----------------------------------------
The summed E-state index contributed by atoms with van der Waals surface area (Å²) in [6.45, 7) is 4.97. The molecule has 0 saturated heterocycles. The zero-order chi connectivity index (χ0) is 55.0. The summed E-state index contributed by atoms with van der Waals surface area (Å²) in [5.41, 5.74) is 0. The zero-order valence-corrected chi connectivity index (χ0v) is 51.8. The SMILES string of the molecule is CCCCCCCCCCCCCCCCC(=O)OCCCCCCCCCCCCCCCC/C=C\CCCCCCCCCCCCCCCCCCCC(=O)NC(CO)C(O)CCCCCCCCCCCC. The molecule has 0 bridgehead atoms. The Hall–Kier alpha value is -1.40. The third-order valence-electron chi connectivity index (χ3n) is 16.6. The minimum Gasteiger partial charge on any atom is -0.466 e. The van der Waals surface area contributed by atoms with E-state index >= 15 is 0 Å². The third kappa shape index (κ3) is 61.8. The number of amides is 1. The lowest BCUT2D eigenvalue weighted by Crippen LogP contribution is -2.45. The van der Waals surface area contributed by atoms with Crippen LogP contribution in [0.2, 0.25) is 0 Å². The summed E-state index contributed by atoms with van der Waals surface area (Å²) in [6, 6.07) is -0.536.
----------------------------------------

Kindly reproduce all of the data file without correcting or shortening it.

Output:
The summed E-state index contributed by atoms with van der Waals surface area (Å²) in [6.45, 7) is 4.97. The molecule has 0 saturated heterocycles. The zero-order chi connectivity index (χ0) is 55.0. The summed E-state index contributed by atoms with van der Waals surface area (Å²) in [5.41, 5.74) is 0. The zero-order valence-corrected chi connectivity index (χ0v) is 51.8. The SMILES string of the molecule is CCCCCCCCCCCCCCCCC(=O)OCCCCCCCCCCCCCCCC/C=C\CCCCCCCCCCCCCCCCCCCC(=O)NC(CO)C(O)CCCCCCCCCCCC. The molecule has 0 bridgehead atoms. The Hall–Kier alpha value is -1.40. The third-order valence-electron chi connectivity index (χ3n) is 16.6. The minimum Gasteiger partial charge on any atom is -0.466 e. The van der Waals surface area contributed by atoms with E-state index >= 15 is 0 Å². The third kappa shape index (κ3) is 61.8. The number of amides is 1. The lowest BCUT2D eigenvalue weighted by Crippen LogP contribution is -2.45. The van der Waals surface area contributed by atoms with Crippen LogP contribution in [0.2, 0.25) is 0 Å². The summed E-state index contributed by atoms with van der Waals surface area (Å²) in [6, 6.07) is -0.536.